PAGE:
Celia Wolf-Devine

How dare you as a man…

Celia Wolf-Devine
By Celia Wolf-Devine
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To read part I of this series outlining basic pro-life arguments, click here.

December 10, 2010 (LifeSiteNews.com) - There is a popular pro-choice cartoon showing some old men in judges’ robes, obviously pregnant. One of them says to another “maybe we should rethink our position on abortion.” People who argue this way assume what is plainly not the case, that all women take a pro-choice position on abortion. But even apart from this fact, there are many reasons why men as well as women need to confront the moral issue of abortion.

Certainly the experience of pregnancy and childbirth is unique to women. And although a man can try to understand empathetically, both the joys and the pains women go through remain a closed book to them. The wonderful sense of heightened life that comes with feeling that there is a new life within you, the first experience of the baby’s motion and the unique sort of intimacy that develops during pregnancy are things men can’t experience just as much as the morning sickness, the discomforts of late pregnancy, and the violent pains of childbirth are. But this proves nothing at all about whether men are entitled to make moral judgments about abortion.

First of all, as shown in my previous article, abortion destroys a living human being. We each began life in a woman’s womb and can therefore say for every abortion “it might have been me.” By virtue of our shared humanity, we all have an obligation to come to the defense of innocent and helpless human beings. If we saw an infant about to be run over by a truck, our duty to rescue it would be obvious. Abortions are morally similar, but they are performed in special facilities by people in white coats. The distinctively human features of the embryo or fetus are downplayed and hushed up. But they are there for anyone who chooses to look.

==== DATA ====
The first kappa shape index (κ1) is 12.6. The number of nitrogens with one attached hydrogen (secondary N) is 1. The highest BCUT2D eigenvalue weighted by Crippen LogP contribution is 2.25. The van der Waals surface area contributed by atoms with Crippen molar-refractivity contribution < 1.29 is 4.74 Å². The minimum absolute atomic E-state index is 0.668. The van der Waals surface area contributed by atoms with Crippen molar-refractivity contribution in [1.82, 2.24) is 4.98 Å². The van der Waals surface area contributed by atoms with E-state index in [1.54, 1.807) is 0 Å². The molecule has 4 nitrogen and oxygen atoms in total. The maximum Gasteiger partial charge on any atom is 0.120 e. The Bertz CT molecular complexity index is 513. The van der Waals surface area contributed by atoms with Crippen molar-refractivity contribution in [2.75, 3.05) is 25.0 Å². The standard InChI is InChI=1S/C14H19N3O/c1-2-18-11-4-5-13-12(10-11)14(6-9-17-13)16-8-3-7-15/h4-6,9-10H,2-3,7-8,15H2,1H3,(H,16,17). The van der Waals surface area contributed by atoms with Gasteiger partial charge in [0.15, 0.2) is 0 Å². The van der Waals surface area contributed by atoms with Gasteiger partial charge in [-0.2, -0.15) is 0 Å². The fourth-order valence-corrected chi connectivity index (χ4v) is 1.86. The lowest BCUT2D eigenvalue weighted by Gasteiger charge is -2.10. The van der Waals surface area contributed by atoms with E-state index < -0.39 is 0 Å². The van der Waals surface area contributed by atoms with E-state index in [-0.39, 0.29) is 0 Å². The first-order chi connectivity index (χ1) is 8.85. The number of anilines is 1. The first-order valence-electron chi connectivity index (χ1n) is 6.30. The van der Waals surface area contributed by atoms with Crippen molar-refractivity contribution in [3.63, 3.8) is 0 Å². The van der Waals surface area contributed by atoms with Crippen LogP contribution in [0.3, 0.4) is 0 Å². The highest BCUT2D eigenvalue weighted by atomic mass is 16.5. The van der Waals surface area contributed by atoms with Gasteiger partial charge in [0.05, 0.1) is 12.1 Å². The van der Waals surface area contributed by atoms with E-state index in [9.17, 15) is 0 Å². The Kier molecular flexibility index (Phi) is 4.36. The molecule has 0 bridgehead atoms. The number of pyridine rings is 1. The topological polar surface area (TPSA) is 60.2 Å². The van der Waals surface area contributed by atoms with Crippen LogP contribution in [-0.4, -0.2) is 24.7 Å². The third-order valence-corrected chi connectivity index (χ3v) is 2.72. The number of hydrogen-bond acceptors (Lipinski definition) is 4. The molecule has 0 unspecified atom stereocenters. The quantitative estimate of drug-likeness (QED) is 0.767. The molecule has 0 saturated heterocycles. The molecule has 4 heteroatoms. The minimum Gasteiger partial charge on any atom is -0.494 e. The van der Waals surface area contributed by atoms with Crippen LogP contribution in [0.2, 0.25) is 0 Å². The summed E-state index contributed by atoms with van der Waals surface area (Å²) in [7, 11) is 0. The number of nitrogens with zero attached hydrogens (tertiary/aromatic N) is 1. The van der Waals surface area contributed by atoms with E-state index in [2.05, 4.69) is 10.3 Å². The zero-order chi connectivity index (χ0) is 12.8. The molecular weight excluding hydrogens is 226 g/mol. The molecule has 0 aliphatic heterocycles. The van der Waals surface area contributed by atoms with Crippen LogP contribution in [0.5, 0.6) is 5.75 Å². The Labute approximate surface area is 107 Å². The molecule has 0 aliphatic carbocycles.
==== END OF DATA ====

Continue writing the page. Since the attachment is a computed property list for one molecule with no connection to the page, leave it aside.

Second, for every pregnancy there is one man who has a particularly strong obligation to protect the new life – namely the father. The embryo didn’t just fall out of the sky or arrive via a stork; it came into existence as a result of an action performed by both of the parents. Parents have an obligation to care for their children – to protect and nurture them. Once pregnancy has occurred they are already parents; the time for “reproductive choice” has passed. Their son or daughter may be still tiny and immature, but it is there, and they are obligated to care for it.

The impact of abortion on fathers, especially, has been hushed up in order to make it look like abortion concerns only the woman who should therefore have the freedom to terminate the pregnancy. A number of men (in addition to aborted unborn males) are damaged by abortion and not just the father. The grandfathers, uncles and brothers of the aborted individual can be scarred for life as well. But the father is most deeply affected. The effect is immediately felt when the woman gets an abortion against the father’s wishes. There is a certain pride in being able to make a new life spring into being. A mystery and sense of power – whether or not the pregnancy was desired or intended. When the father tries to protect his baby and she goes ahead with the abortion anyway, feelings of rage and powerlessness flow naturally. (I was once on a radio talk show abortion debate in San Francisco, whose host was going through this sort of anger and powerlessness but felt too intimidated by aggressive feminists to say so on the air.) In destroying a man’s baby the woman is rejecting him on a deep level, and abortion usually terminates the relationship between the parents, even if the man went along with it willingly.